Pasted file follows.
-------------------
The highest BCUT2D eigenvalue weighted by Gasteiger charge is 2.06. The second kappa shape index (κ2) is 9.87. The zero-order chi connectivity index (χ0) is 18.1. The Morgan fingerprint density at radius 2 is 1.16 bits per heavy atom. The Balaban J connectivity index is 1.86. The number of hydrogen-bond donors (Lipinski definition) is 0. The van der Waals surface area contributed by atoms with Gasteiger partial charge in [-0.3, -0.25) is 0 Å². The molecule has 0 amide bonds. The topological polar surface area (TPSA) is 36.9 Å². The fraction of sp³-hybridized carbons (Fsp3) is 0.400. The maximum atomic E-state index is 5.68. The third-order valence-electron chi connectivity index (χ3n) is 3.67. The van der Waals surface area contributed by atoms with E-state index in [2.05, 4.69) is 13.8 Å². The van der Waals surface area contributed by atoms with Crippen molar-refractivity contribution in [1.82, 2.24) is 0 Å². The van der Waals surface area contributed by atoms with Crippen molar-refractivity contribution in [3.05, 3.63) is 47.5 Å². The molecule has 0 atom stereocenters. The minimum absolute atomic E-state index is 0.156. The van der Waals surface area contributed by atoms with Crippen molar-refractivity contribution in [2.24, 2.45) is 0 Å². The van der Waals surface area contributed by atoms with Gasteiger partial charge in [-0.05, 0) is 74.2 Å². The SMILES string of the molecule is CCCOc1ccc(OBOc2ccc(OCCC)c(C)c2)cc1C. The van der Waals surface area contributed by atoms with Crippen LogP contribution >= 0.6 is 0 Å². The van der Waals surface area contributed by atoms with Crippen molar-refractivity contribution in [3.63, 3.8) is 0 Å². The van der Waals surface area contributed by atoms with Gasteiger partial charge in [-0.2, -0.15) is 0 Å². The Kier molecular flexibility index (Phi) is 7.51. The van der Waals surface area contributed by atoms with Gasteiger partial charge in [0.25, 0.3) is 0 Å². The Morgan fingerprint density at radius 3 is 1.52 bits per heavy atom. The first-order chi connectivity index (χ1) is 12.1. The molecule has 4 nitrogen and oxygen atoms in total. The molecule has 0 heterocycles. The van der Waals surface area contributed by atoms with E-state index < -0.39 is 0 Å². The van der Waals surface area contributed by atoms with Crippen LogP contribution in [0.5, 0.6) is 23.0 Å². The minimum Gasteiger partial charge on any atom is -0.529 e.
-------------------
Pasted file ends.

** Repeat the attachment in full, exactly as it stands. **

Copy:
The highest BCUT2D eigenvalue weighted by Gasteiger charge is 2.06. The second kappa shape index (κ2) is 9.87. The zero-order chi connectivity index (χ0) is 18.1. The Morgan fingerprint density at radius 2 is 1.16 bits per heavy atom. The Balaban J connectivity index is 1.86. The number of hydrogen-bond donors (Lipinski definition) is 0. The van der Waals surface area contributed by atoms with Gasteiger partial charge in [-0.3, -0.25) is 0 Å². The molecule has 0 amide bonds. The topological polar surface area (TPSA) is 36.9 Å². The fraction of sp³-hybridized carbons (Fsp3) is 0.400. The maximum atomic E-state index is 5.68. The third-order valence-electron chi connectivity index (χ3n) is 3.67. The van der Waals surface area contributed by atoms with E-state index in [2.05, 4.69) is 13.8 Å². The van der Waals surface area contributed by atoms with Crippen molar-refractivity contribution in [1.82, 2.24) is 0 Å². The van der Waals surface area contributed by atoms with Crippen molar-refractivity contribution in [3.05, 3.63) is 47.5 Å². The molecule has 0 atom stereocenters. The minimum absolute atomic E-state index is 0.156. The van der Waals surface area contributed by atoms with Crippen molar-refractivity contribution in [2.24, 2.45) is 0 Å². The van der Waals surface area contributed by atoms with Gasteiger partial charge in [-0.05, 0) is 74.2 Å². The SMILES string of the molecule is CCCOc1ccc(OBOc2ccc(OCCC)c(C)c2)cc1C. The van der Waals surface area contributed by atoms with Crippen LogP contribution >= 0.6 is 0 Å². The van der Waals surface area contributed by atoms with Crippen molar-refractivity contribution in [3.63, 3.8) is 0 Å². The van der Waals surface area contributed by atoms with Gasteiger partial charge in [-0.2, -0.15) is 0 Å². The Kier molecular flexibility index (Phi) is 7.51. The van der Waals surface area contributed by atoms with Gasteiger partial charge in [0.25, 0.3) is 0 Å². The Morgan fingerprint density at radius 3 is 1.52 bits per heavy atom. The first-order chi connectivity index (χ1) is 12.1. The molecule has 4 nitrogen and oxygen atoms in total. The molecule has 0 heterocycles. The van der Waals surface area contributed by atoms with E-state index < -0.39 is 0 Å². The van der Waals surface area contributed by atoms with Crippen LogP contribution in [0.5, 0.6) is 23.0 Å². The minimum Gasteiger partial charge on any atom is -0.529 e.